Monthly Archives: April 2020

We follow the American Academy of Pediatric Dentistry and American Academy of Pediatrics, recommendations which state that a child’s first visit to the dentist should occur when the first baby teeth appear or by their first birthday. Our goal is to establish a Dental Home for your child, an ongoing relationship between our pediatric dentist and your child, allowing care to be delivered in a comprehensive, continuously accessible, coordinated and family-centered way. 

During this visit, our dentist and hygienist will discuss teeth eruption patterns, oral hygiene, fluoride recommendations, nutrition and diet, any habit (pacifier, thumb sucking, etc.), dental sealants and interceptive orthodontics.  We will also plan a re-care schedule to fit your child’s needs. Children will receive a thorough examination, digital images (x-rays) if needed, cleaning and a fluoride treatment. The first visit is a great time for you and your child to explore our office.  We encourage parents to accompany their children back for the initial visit.  Our staff will review the health history form and discuss proper tooth brushing technique, diet, and other age-appropriate information.

Our staff is trained to make your child’s first visit a positive experience. Please do not be upset if your child cries. Children are often afraid of anything new and different, and crying is a normal reaction to fear of the unknown. Some children may be fearful, but once a child becomes familiar with our friendly staff and the new surroundings, the fear disappears. To prepare your child for the visit, be positive in your approach and allow us explain to your child what will happen during the appointment.

Before the visit, we encourage you to talk with your child about his or her visit in an age-appropriate, positive manner.  Parental attitudes toward the dentist play a significant role in how children view the dentist.  Children are skillful at reading mom and dad, if you are anxious there is a good chance they will pick up on it.  Please do your best to remain calm and upbeat about your child’s visit.  Explain that we will count their teeth and maybe take some pictures.  Please avoid using words that may suggest unpleasantness.  All procedures will be explained in a manner in which kids can understand.  We treat all children as if they were our own.

Children’s books, such as The Berenstain Bears Visit the Dentist and Show Me Your Smile!: A Visit to the Dentist (Dora the Explorer) are a great way to prepare your child for their visit.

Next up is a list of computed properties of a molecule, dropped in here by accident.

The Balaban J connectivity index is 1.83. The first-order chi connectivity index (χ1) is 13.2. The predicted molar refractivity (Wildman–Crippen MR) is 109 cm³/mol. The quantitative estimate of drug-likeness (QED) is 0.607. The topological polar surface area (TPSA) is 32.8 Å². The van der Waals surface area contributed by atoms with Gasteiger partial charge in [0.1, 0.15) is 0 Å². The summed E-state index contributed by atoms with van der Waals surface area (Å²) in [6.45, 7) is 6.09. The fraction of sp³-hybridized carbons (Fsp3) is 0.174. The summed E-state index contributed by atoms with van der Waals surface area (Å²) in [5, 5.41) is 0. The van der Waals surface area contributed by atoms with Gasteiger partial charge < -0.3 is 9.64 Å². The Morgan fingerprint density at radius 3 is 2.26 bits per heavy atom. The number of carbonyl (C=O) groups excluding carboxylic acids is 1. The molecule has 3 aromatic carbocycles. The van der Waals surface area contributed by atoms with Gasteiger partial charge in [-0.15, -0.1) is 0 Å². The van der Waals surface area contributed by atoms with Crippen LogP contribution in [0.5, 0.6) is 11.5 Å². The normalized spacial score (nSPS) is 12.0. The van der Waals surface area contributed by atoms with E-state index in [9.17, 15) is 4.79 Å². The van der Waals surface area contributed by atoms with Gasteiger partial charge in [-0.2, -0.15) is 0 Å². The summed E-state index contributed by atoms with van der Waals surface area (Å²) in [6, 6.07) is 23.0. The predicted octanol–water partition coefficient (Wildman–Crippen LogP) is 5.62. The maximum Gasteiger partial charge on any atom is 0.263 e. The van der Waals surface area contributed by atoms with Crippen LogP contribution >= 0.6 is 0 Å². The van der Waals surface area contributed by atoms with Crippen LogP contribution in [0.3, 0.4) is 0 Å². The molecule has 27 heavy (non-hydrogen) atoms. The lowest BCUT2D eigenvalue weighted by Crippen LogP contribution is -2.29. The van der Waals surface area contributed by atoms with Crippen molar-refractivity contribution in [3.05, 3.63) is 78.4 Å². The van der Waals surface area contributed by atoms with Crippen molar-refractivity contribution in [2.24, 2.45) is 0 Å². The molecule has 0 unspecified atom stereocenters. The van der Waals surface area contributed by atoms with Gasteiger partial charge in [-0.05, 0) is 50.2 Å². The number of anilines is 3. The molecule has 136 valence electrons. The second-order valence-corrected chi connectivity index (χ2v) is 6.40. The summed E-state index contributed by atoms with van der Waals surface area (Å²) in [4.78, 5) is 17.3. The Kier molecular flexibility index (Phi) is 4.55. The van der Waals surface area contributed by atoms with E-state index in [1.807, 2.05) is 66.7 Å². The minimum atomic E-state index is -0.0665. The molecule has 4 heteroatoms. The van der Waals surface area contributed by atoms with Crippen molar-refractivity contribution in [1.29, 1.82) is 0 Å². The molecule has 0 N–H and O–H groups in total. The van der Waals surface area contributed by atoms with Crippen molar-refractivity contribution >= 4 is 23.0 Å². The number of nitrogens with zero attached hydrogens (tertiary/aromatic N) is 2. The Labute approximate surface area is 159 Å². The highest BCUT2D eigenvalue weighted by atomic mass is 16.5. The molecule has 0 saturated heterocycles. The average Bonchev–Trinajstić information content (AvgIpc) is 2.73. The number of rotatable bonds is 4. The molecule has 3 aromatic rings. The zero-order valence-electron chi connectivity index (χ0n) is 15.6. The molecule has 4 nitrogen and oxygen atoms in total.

For your convenience prior to visiting our office, please click on the link below to print the New Patient Forms, complete the information and bring it with you to your first visit.  

As Chief of Pediatric Dentistry at Morristown Medical Center and as a Pediatric Dentist practicing in Randolph for over 25 years, I get asked a lot of questions from parents who want to make sure they are doing everything to help take proper care of their children’s teeth.  Recently I appeared with Marissa Brahney on News 12’s Mom’s Minute segment answering these frequently asked questions. 

When should I first take my child to see a dentist?

This is one of the most frequent questions I get asked.  Parents are often surprised to learn that both the American Academy of Pediatrics and the American Academy of Pediatric Dentistry both recommend that children first see a dentist with the eruption of the first baby tooth.  This is to make sure that there are no underlying issues and that the teeth are coming in properly.  At Pediatric Dental Associates of Randolph we try to make this process easy for new parents by offering free exams to all children under the age of two. 

What is the difference is between a Pediatric Dentist and a General Dentist?

A lot of people aren’t aware that Pediatric Dentists have an additional two years of training beyond that of a General Dentist.  This additional training is focused on the specific needs of working with children including developmental issues, special needs patients, pediatric dental trauma, pediatric sedation and how to recognize developing orthodontic problems.   Pediatric Dental offices like ours are also geared to be more welcoming to children.  Our office is brightly colored and decorated to appeal to children, we have a fish tank and TV’s playing children’s programming and our staff and hygienists are thoroughly experienced in accommodating the needs of children of all ages and abilities. 

Why do you need to fix decay in a baby tooth if it will fall out anyway?

Baby teeth have a very important role.  They are the place holders for the adult teeth that are forming below the gum line.  Baby teeth not only help a child with language development and are vital to eating but they also help to ensure that a child’s mouth will grow properly while maintaining space for the adult teeth that will follow. 

What are dental sealants?

Sealants are beneficial in preventing dental caries on premolars and molar teeth on children and adults.  A dental sealant is a protective barrier placed in the pits and fissures of teeth.  They seal out food and bacteria which can result in cavities.  Sealants can reduce the incidence of cavities 86% the first year and up to 58% after 4 years.   Most dental insurances cover the cost of sealants in children, sealants do not hurt and children are able to eat after the procedure.

If you have a pediatric dental question that was not answered here please feel free to call Pediatric Dental Associates of Randolph at 973-989-7970 and I will be happy to discuss any concerns you may have. 

Free Exams For Children Under Two - Schedule An Appointment